Do you ever panic a little wondering how to prepare your child for preschool? I mean, the amount of information out there on the topic is exhaustive—and exhausting! It’s tough for us moms to even know where to start!
Well mamas, look no further! One of my dear friends is an elementary school teacher in New York City, and she has offered to give us some amazing pointers based on her experience!
So here is a guest post, written by the amazing Sheri Sankner.
Is your preschool age child ready to enter today’s formal education system? Maybe you are looking to home school your child instead. Perhaps, you want to know what your child is expected to know and learn prior to that all-important transition. Whatever the situation, it’s always better to be armed with more information to help your child succeed in school.
Here are just a few suggestions for helping to get your child school-ready.
Teach Your Child to be Independent
Your child will willingly accept responsibility if you give him jobs or activities to do at home, such as picking up toys, cleaning up after himself, bringing his dishes to the sink after eating, making his bed, putting on his coat, and toileting and grooming. You can show him how to do certain jobs and give simple directions that he can easily follow.
Follow Routines That Develop Life Skills
The ability to obey rules and follow directions is essential for your child’s development. If you always read a book after breakfast or go to the park to play after lunch, then those activities are part of a routine that your child anticipates and looks forward to during the day. Make play dates with other children a priority in your child’s socialization. Making friends and getting along with others is an essential life skill that your child should develop at an early age.
Stimulate All the Senses
Yes, television can be a handy babysitter, however, your child will benefit greatly from learning-rich, hands-on activities. Every child loves to paint, draw pictures, bake cookies with mom, visit fun and interesting places (the beach, the park, the zoo, a museum, an aquarium, a bowling alley, etc.), conduct simple science experiments, and burn energy with sports. Pinterest has a variety of fun and simple activities you can do with your child to develop sensory awareness.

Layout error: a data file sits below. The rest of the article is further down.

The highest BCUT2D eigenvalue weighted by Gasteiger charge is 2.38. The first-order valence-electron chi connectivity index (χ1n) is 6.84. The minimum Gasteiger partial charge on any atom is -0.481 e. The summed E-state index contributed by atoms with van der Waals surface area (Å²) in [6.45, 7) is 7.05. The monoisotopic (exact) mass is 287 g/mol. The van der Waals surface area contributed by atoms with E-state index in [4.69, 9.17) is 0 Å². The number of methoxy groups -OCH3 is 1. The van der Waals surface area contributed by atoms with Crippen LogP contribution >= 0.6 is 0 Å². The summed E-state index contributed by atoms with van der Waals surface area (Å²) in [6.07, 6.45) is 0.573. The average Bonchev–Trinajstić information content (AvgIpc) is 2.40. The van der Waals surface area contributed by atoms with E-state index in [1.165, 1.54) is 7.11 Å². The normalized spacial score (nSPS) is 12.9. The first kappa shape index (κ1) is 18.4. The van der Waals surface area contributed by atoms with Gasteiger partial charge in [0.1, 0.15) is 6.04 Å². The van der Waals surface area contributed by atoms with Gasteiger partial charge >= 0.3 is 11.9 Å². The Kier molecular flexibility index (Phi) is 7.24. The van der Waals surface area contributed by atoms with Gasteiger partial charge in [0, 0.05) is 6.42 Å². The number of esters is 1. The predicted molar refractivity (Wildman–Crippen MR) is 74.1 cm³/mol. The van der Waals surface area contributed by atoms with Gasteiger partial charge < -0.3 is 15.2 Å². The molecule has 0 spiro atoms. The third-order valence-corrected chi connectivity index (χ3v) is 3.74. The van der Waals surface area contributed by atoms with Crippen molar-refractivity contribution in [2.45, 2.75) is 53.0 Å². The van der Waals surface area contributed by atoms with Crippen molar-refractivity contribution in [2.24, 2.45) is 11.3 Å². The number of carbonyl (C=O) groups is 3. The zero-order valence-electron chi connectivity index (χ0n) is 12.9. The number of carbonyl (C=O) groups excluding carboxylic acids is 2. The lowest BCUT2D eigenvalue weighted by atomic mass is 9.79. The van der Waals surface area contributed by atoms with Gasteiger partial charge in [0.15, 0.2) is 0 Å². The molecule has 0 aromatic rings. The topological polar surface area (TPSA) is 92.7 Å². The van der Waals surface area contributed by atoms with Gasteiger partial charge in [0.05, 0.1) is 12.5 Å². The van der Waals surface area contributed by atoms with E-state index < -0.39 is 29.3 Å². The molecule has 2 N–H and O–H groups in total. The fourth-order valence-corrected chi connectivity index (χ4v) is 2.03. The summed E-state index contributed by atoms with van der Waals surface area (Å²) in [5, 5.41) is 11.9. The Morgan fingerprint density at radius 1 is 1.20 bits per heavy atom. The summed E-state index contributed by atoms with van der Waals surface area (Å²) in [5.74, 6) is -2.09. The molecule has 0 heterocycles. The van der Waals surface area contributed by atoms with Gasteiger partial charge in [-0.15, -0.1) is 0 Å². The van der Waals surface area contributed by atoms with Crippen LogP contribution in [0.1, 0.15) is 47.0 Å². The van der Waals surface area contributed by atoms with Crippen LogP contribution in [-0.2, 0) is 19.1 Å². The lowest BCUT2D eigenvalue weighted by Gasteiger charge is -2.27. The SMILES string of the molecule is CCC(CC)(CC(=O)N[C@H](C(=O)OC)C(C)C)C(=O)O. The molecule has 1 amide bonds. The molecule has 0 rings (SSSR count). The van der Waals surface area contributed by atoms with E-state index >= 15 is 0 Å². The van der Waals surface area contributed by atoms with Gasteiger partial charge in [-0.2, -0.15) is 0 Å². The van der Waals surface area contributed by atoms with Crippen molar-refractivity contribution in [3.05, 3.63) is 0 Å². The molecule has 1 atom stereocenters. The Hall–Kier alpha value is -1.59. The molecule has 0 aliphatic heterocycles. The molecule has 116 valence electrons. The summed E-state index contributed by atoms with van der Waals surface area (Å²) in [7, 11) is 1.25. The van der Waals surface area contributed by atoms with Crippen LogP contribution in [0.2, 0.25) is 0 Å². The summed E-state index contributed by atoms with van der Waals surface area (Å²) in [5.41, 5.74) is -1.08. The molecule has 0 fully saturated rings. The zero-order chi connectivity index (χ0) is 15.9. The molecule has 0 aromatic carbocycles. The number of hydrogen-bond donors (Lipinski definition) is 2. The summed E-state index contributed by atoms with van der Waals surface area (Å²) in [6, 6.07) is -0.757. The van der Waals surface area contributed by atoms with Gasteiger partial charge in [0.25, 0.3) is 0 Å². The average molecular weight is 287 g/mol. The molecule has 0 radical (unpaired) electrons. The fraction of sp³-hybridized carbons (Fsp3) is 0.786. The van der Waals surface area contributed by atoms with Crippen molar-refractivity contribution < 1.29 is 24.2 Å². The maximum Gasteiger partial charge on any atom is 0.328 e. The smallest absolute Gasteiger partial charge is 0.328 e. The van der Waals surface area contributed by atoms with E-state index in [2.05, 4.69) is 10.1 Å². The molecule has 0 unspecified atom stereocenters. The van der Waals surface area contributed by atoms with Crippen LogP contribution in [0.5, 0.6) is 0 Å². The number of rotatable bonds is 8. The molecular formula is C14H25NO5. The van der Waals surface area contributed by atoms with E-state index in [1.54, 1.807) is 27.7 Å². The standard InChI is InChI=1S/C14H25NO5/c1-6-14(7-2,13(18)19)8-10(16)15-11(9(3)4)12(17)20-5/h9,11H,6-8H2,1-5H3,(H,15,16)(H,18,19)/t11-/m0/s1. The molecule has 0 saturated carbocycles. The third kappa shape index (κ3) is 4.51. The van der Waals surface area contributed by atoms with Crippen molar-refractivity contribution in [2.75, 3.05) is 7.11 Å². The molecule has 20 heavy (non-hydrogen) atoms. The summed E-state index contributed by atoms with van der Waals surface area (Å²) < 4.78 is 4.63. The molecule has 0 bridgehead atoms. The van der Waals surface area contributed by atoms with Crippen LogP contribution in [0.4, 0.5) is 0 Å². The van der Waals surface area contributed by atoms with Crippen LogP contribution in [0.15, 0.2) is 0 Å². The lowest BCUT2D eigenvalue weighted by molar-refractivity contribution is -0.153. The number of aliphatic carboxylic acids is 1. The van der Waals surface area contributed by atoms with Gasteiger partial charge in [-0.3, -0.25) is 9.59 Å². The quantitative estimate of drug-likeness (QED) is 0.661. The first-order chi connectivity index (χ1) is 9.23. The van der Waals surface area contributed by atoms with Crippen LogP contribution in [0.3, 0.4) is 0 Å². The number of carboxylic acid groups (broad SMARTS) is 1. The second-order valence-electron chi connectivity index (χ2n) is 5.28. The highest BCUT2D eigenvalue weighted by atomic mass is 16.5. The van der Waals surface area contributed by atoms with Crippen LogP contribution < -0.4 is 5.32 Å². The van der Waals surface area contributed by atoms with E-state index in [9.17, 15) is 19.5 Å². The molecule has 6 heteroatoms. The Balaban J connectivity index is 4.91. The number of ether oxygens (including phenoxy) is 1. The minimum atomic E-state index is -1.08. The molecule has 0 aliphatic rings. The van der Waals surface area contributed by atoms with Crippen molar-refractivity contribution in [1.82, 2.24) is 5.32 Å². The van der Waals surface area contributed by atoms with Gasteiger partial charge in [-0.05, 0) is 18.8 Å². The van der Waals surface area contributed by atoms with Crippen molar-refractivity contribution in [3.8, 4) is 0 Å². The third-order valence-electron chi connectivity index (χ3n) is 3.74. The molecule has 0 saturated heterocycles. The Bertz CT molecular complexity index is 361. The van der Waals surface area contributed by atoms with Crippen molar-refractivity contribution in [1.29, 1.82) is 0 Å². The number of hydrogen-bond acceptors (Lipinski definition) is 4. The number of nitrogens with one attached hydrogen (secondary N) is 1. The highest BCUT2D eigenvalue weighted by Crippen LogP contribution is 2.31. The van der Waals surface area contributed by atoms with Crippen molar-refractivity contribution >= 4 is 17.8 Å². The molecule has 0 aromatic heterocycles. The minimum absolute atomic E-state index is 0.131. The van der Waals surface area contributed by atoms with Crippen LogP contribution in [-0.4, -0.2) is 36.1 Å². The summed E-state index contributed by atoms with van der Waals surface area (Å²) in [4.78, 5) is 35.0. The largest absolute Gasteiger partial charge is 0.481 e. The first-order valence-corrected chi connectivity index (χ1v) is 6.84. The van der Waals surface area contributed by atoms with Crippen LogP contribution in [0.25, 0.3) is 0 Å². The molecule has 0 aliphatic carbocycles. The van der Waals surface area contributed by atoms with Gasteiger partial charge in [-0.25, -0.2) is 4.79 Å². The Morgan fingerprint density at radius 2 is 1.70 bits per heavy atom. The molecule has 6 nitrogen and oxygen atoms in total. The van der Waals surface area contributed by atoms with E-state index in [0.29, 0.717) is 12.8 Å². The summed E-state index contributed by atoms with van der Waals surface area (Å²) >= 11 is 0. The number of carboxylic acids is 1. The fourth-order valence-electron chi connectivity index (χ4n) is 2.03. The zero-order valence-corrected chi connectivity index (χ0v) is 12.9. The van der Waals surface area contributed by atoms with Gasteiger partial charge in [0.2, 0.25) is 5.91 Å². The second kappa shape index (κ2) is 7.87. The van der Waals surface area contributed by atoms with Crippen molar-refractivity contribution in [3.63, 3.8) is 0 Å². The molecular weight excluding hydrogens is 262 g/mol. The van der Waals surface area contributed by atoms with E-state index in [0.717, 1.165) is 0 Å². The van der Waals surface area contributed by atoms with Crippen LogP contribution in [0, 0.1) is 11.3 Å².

Read, Read, Read to Your Child and Not Just at Bedtime
A child who loves books will grow into an adult who loves reading. Read different genres of books to your child, not just picture books. Not only will she enjoy fairy tales, but she can learn about plants, animals, and other interesting nonfiction subjects. Check to see if your local library offers a storytelling circle time for neighborhood children.
Make Time for Arts and Crafts
Not only will you have fun with your child, you will have mementos to display. The arts promote your child’s freedom of expression and foster creativity. Plus, using pencils, crayons, and various other tools to create art, write their name, etc. helps to enhance fine motor skills. Besides, you don’t want your child to be the only one in preschool who doesn’t know how to hold a pencil or crayon.
Enjoy Rhymes and Songs With Your Child
Rhymes and songs can introduce numbers, colors, shapes, and other key concepts to your child. There are many websites such as www.ABCya.com, www.abcmouse.com, and www.bussongs.com that are great online resources for learning songs, rhymes, and games. Remember the academic basics you learned from “Five Little Monkeys on the Bed,” “This Old Man,” “One Potato Two Potato,” and “One Two Buckle My Shoe?”
Okay, so you are enjoying quality time with your preschooler and using the suggestions in this article to get your child motivated to learn. Now, you want to know what your child will need to learn for pre-Kindergarten. Below is a checklist of skills that children will develop during their first school year:
- Hold pencils, crayons, and scissors correctly
- Take turns sharing with classmates
- Listen to and follow directions
- Understand and follow class rules
- Identify feelings and emotions
- Name and write the letters of the alphabet
- Sit and listen to a story
- Name and draw shapes
- Write their first name
- Tell a story through pictures and words
- Sort objects
- Count to 20
- Identify numerals 1-10
Good luck to you and your preschooler!
About the Author
Sheri Sankner, is a published writer and an elementary school teacher in New York City.